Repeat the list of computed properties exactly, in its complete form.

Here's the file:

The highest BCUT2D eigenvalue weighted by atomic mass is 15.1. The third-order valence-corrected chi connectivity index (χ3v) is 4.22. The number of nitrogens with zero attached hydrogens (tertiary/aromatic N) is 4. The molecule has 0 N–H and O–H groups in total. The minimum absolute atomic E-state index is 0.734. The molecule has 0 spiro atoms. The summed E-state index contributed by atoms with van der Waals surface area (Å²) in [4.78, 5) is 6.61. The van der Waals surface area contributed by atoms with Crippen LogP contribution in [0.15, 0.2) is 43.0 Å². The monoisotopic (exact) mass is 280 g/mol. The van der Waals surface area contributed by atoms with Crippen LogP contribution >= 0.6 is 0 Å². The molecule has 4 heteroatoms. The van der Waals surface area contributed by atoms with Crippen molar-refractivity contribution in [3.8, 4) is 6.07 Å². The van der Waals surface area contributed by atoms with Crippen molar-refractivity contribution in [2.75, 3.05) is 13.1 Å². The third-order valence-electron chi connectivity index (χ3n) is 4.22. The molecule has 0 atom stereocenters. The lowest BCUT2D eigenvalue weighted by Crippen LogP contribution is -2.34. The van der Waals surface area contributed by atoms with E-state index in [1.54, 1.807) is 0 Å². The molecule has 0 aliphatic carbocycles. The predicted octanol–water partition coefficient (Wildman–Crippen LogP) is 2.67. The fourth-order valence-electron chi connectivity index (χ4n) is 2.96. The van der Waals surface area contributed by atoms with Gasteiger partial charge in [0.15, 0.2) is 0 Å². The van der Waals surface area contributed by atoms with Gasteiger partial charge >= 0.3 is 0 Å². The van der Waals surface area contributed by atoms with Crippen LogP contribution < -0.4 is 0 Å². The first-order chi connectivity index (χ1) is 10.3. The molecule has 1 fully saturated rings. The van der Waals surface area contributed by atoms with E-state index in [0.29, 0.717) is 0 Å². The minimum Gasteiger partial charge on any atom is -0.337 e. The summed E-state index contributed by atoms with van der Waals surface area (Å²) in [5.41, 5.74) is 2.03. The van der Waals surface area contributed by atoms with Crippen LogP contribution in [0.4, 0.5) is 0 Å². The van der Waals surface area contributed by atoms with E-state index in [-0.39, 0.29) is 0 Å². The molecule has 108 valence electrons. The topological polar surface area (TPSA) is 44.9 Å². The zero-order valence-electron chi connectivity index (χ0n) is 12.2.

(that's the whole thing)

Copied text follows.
The highest BCUT2D eigenvalue weighted by atomic mass is 15.1. The third-order valence-corrected chi connectivity index (χ3v) is 4.22. The number of nitrogens with zero attached hydrogens (tertiary/aromatic N) is 4. The molecule has 0 N–H and O–H groups in total. The minimum absolute atomic E-state index is 0.734. The molecule has 0 spiro atoms. The summed E-state index contributed by atoms with van der Waals surface area (Å²) in [4.78, 5) is 6.61. The van der Waals surface area contributed by atoms with Crippen LogP contribution in [0.15, 0.2) is 43.0 Å². The monoisotopic (exact) mass is 280 g/mol. The van der Waals surface area contributed by atoms with Crippen LogP contribution >= 0.6 is 0 Å². The molecule has 4 heteroatoms. The van der Waals surface area contributed by atoms with Crippen molar-refractivity contribution in [3.8, 4) is 6.07 Å². The van der Waals surface area contributed by atoms with Crippen molar-refractivity contribution in [2.75, 3.05) is 13.1 Å². The third-order valence-electron chi connectivity index (χ3n) is 4.22. The molecule has 0 atom stereocenters. The lowest BCUT2D eigenvalue weighted by Crippen LogP contribution is -2.34. The van der Waals surface area contributed by atoms with E-state index in [1.54, 1.807) is 0 Å². The molecule has 0 aliphatic carbocycles. The predicted octanol–water partition coefficient (Wildman–Crippen LogP) is 2.67. The fourth-order valence-electron chi connectivity index (χ4n) is 2.96. The van der Waals surface area contributed by atoms with Gasteiger partial charge in [0.15, 0.2) is 0 Å². The van der Waals surface area contributed by atoms with Gasteiger partial charge >= 0.3 is 0 Å². The van der Waals surface area contributed by atoms with Crippen LogP contribution < -0.4 is 0 Å². The first-order chi connectivity index (χ1) is 10.3. The molecule has 1 fully saturated rings. The van der Waals surface area contributed by atoms with E-state index in [0.29, 0.717) is 0 Å². The minimum Gasteiger partial charge on any atom is -0.337 e. The summed E-state index contributed by atoms with van der Waals surface area (Å²) in [5.41, 5.74) is 2.03. The van der Waals surface area contributed by atoms with Crippen LogP contribution in [0.4, 0.5) is 0 Å². The van der Waals surface area contributed by atoms with E-state index in [-0.39, 0.29) is 0 Å². The molecule has 108 valence electrons. The topological polar surface area (TPSA) is 44.9 Å². The zero-order valence-electron chi connectivity index (χ0n) is 12.2.